Churches Close for Easter
as “reported” by Kent B. True
In a move that came as a surprise to some, one area church has decided to cancel services for Easter Sunday this year. While some expressed concern with the change, church leaders defended the move as Biblically correct and practically necessary.
Pastor Ben Right of The Church of What’s Happening Now refused to be interviewed about the matter, but earlier in the week spokeswoman Ima Chatterly issued statements to the press about her church’s decision.
“Easter is all about eggs, bunnies, and families,” she said. “Our focus has always been on families, although we have absolutely no objection to eggs or bunnies if families decide to use those” she added.
But Chatterly insisted that there were even more important reasons to cancel services at What’s Happening Now on Easter. “It requires approximately 17.8 church member volunteers to induce each unchurched individual to attend services here at What’s Happening Now,” said Chatterly, “and we decided that those dedicated people needed another Sunday to spend with family and friends.”
The Church of What’s Happening Now was one of the first in the nation to cancel services on Christmas Sunday, and Chatterly cited the great success of that idea as one factor in the Easter decision. “We noticed that after our Christmas Sunday break last year, only 12.3 volunteers were needed for several weeks to draw each unchurched person to our church. The volunteers seem to work a lot harder if you let them rest now and then. That made us realize just how important these Sunday sabbaticals can be for a healthy mega-church,” although Chatterly quickly added that they do not call their church a “mega-church.”
But in an unexpected move, Pastor Right addressed the canceled Easter controversy in his sermon last week. In his sermon, on a stage decorated with thousands of plastic Easter Eggs and flanked by all the members of his church’s “Advisory and Affirmation” Team dressed in Easter Bunny suits, Right made an emotional defense of his decision.
“The Advisory and Affirmation Team and I met, prayed, and cried over this decision for several hours this week,” said Right in his Thursday afternoon sermon last week, “and in the end we decided to make a stand in favor of families.” At one point, Pastor Right said, “Easter is for families. We don’t want ‘church’ to get in the way of that.”
But it wasn’t only about saving the family, according to Pastor Right.
“It’s not just an Easter thing,” said Right. “It’s a change I have been studying for some time now. In fact, as a result of this study, I was granted my D.M.A. (Doctor of Megachurch Administration) from the prestigious World Christian University.” W.C.U. grants this degree only to students who have completed its intense ten-month program.
Right told his mesmerized congregation, “I have been able to do some detailed New Testament study, which I don’t suggest you ordinary people should try at home. But what I found was that in first-century Judea, Sunday morning actually fell somewhere between what we call Thursday afternoon and Friday night. This follows from a careful consideration of time zones, calendar changes, church controversies, and the international date line. So beginning on Easter Sunday, our church will be observing the correct meeting time for the church, which is Friday evening.”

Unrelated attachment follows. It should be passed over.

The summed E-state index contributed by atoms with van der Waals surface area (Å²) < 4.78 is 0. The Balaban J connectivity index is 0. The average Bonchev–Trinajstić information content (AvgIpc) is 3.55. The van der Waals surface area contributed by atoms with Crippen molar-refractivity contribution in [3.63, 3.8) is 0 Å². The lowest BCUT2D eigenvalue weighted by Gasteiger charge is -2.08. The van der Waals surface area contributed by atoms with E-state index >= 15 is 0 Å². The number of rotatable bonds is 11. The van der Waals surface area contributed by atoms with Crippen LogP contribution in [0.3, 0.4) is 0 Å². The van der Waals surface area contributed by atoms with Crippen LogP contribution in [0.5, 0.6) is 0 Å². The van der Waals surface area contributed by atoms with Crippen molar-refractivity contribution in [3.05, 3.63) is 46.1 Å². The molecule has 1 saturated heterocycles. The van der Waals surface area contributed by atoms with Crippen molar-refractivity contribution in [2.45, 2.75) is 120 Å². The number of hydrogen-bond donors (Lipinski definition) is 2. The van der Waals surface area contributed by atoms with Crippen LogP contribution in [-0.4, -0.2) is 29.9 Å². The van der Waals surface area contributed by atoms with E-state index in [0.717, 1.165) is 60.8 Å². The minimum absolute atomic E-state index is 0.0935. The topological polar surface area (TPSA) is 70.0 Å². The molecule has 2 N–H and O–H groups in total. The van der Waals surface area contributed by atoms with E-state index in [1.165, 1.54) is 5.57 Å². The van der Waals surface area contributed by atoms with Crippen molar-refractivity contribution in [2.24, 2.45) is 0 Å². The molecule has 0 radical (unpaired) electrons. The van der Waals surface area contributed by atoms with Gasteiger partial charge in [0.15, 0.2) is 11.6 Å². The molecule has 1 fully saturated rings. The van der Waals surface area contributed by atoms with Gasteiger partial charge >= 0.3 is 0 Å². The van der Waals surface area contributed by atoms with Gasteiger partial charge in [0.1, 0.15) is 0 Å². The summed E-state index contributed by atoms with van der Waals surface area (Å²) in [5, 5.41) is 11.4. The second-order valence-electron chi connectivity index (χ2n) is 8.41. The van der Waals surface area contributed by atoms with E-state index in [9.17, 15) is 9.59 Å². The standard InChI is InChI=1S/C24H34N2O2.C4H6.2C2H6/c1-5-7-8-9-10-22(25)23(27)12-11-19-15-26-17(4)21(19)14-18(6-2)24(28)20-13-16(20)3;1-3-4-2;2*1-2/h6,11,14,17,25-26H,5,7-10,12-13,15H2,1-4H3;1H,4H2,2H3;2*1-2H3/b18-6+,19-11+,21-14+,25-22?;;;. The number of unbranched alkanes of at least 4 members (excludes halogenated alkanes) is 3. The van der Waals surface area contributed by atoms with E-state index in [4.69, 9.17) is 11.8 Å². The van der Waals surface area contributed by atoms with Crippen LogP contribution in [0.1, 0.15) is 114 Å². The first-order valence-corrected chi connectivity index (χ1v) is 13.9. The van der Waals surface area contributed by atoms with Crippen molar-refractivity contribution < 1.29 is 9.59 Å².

Right sees this as a way to make his church more Biblical. “Easter is really a pagan holiday,” Right explained in one of the less emotional moments in his sermon. “So if we can overcome all this societal Easter pressure, we can help make our church a less pagan place than it is right now.”
Later in his sermon, Pastor Right reminded his congregation that not only was Friday evening a time, indicated by Biblical studies, when the church should meet, but it also happened to be the church meeting time preferred by 8.6 of every 10 unchurched persons. “We want to be unchurched-person sensitive,” said Right, “and you can’t do that if your church insists on meeting at times the unchurched find inconvenient.”
Right hinted that some who disagree with his Easter cancellation policy might be a little jealous. “It’s hard to argue with success. In fact, you shouldn’t even try.” Right said. “People at smaller churches shouldn’t be wasting their time disagreeing with us. Instead, they should be trying to become more like us,” Right insisted.
Right’s sermon at What’s Happening Now was interrupted several times with lengthy standing ovations punctuated with cheers and whistles from the thousands of unchurched who were present. After the sermon, many of the unchurched present at What’s Happening Now offered their support for Pastor Right’s decision.
“I’m an atheist,” said Patti Pettibrain, “but I love What’s Happening Now, I love Pastor Right, and I’m a regular here.” She added with tears in her eyes, “I don’t know why all the mean people around town are attacking Pastor Right. After all, he can’t be wrong when his name is Right.”
One of the elders of What’s Happening Now, twenty-three-year-old I. B. Yesmann, told this reporter, “Church isn’t about days of the week. Our church’s critics are, like, way too worried about Sunday. Friday is just as much one of the Lord’s days as Sunday, isn’t it?”
While it is not clear if other churches will follow the lead of What’s Happening Now, it is clear that the Easter controversy will probably affect churches around the country. One What’s Happening Now member, who asked not to be identified, said, “Some churches are just stuck in the past. But we are, just like our name says, ‘What’s Happening Now.’ God’s always doing new things, and we are the latest and greatest.”